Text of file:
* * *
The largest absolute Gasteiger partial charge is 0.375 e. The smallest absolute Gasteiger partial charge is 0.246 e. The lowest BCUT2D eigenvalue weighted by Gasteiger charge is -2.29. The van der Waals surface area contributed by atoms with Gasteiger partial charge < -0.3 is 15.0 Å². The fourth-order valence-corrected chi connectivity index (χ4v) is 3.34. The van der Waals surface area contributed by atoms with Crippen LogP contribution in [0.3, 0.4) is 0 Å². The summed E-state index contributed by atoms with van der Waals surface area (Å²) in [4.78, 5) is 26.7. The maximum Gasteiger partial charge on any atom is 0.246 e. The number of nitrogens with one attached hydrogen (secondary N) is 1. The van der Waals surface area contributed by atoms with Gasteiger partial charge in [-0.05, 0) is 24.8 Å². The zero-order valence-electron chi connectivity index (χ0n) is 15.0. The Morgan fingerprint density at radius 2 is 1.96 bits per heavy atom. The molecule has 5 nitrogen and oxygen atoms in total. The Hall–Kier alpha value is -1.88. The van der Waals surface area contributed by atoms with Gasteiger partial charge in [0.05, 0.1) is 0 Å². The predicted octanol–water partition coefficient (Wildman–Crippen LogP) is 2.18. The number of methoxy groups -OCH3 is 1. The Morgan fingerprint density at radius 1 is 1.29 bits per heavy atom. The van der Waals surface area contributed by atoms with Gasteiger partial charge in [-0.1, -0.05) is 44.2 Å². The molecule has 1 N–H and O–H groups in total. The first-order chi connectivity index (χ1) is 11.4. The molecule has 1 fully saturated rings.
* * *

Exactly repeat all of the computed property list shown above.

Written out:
The largest absolute Gasteiger partial charge is 0.375 e. The smallest absolute Gasteiger partial charge is 0.246 e. The lowest BCUT2D eigenvalue weighted by Gasteiger charge is -2.29. The van der Waals surface area contributed by atoms with Gasteiger partial charge < -0.3 is 15.0 Å². The fourth-order valence-corrected chi connectivity index (χ4v) is 3.34. The van der Waals surface area contributed by atoms with Crippen LogP contribution in [0.3, 0.4) is 0 Å². The summed E-state index contributed by atoms with van der Waals surface area (Å²) in [4.78, 5) is 26.7. The maximum Gasteiger partial charge on any atom is 0.246 e. The number of nitrogens with one attached hydrogen (secondary N) is 1. The van der Waals surface area contributed by atoms with Gasteiger partial charge in [-0.05, 0) is 24.8 Å². The zero-order valence-electron chi connectivity index (χ0n) is 15.0. The Morgan fingerprint density at radius 2 is 1.96 bits per heavy atom. The molecule has 5 nitrogen and oxygen atoms in total. The Hall–Kier alpha value is -1.88. The van der Waals surface area contributed by atoms with Gasteiger partial charge in [0.05, 0.1) is 0 Å². The predicted octanol–water partition coefficient (Wildman–Crippen LogP) is 2.18. The number of methoxy groups -OCH3 is 1. The Morgan fingerprint density at radius 1 is 1.29 bits per heavy atom. The van der Waals surface area contributed by atoms with Gasteiger partial charge in [-0.1, -0.05) is 44.2 Å². The molecule has 1 N–H and O–H groups in total. The first-order chi connectivity index (χ1) is 11.4. The molecule has 1 fully saturated rings.